While most people with SLE do not have family members with the disease, there is a genetic predisposition to lupus, and the number of genetic factors a person has can be a predictor of their risk for the disease, Dr. Craft adds.

But while such conditions as sickle cell disease or cystic fibrosis can be identified based on the presence of a single genetic mutation, there are well over 100 genetic markers for lupus, and those include genes that are found in people who don’t have the disease. “For example, you and I may have changes in our genes that can also be found in a lupus patient, but we maybe only have five or 10 of those. But if you have more of those changes, you'll be at greater risk of developing the disease. And that's why it's very hard to screen for,” Dr. Craft says.

There also is believed to be a hormonal factor, since lupus is so much more common in women than in men—in fact, nine out of 10 young people who have it are female, Dr. Koumpouras says. Curiously, after menopause—when estrogen levels dip—many women with lupus feel better, he adds.

“There's also a random event, or environmental factor, that we're not quite clear on, that causes further activation of the immune response,” he says. 

Scientists are investigating all of this.

New lupus treatments offer hope

Another frustrating aspect of lupus relates to the side effects of treatments that have served as hallmark therapies for decades. Many lupus patients depend on glucocorticoids, including prednisone, to soothe symptoms. Glucocorticoids can be lifesaving, but can also cause complications, such as weight gain and weak bones (osteoporosis).

Doctors hope that will change with the introduction of the two new therapies approved in 2021 that are specifically targeted for lupus. While older medications have been designed to suppress the body’s entire immune system, these new drugs target specific molecules.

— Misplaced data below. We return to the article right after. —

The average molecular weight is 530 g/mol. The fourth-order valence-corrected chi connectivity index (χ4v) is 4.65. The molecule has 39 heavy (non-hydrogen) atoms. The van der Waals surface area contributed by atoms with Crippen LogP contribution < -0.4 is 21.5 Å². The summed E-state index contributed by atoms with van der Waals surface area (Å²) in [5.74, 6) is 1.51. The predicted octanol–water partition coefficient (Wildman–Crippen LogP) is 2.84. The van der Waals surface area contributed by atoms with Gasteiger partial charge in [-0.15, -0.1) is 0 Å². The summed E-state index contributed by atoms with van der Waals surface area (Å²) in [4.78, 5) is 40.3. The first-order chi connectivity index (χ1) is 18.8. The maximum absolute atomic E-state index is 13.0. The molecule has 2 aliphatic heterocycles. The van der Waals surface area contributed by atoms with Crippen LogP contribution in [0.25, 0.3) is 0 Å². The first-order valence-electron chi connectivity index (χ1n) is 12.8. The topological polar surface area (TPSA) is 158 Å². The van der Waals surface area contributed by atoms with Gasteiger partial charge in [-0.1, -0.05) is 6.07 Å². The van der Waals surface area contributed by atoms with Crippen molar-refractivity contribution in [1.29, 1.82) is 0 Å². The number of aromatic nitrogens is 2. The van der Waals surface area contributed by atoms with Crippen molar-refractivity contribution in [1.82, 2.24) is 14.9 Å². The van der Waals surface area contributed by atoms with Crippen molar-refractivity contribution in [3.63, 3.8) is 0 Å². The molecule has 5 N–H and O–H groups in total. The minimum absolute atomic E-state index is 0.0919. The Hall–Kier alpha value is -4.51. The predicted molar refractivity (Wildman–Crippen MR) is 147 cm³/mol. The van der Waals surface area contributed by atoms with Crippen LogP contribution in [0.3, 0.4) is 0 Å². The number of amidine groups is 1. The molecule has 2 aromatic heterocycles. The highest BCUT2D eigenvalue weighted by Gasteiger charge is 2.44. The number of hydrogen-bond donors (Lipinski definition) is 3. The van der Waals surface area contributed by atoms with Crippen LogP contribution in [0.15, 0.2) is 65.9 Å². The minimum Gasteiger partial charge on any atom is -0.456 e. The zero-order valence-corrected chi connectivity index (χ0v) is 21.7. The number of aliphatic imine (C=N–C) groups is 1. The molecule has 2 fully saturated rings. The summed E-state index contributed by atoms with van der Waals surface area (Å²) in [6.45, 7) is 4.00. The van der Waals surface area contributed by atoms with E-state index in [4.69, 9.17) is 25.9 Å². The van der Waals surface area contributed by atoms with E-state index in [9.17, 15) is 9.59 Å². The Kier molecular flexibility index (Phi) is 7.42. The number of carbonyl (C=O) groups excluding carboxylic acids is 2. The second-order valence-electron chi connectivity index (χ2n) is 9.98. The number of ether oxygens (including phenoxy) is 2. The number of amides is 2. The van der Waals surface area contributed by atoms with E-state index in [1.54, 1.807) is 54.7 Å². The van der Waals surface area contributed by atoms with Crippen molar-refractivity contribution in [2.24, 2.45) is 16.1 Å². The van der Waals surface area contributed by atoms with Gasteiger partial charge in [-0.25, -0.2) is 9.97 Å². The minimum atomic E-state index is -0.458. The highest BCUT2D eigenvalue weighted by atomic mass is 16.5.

There are now three of these targeted medications:

  • Saphnelo (anifrolumab)—approved in August 2021. This monoclonal antibody (a protein that finds and attaches to one type of substance, called a cytokine, in the body) is designed to treat an excess of interferon activation, which plays an essential role in lupus inflammation. It’s administered by intravenous infusion.
  • Benlysta (belimumab)—approved in 2011, is also a monoclonal antibody; it targets a protein that may help lessen the impact of abnormal cells that contribute to inflammation in lupus. It’s given by injection in the abdomen or thigh—or by intravenous infusion. It is approved for use in children ages 5 and older, and was recently approved in 2020 for adults who have lupus with kidney involvement.
  • Lupkynis (voclosporin)—approved in January 2021, is the first oral medication FDA-approved for lupus nephritis. It works by helping to stop cells that cause inflammation in lupus nephritis, while protecting the kidneys from serious damage. 

Drugs originally designed for other conditions are also important in the treatment of lupus. For instance, many lupus patients take Plaquenil (hydroxychloroquine), an antimalarial drug, to prevent flare-ups and reduce pain and other side effects. Early in the pandemic, hydroxychloroquine became difficult to get when people thought it could work clinically against COVID-19—which it doesn’t, Dr. Koumpouras adds.

But it is the targeted treatments that could “move the needle” on helping more patients reach remission, Dr. Koumpouras explains. With the three most recent medications, “we’ve actually improved the treatment outcomes for patients with SLE,” he says. “We know that, statistically, patients will do better on these treatments.”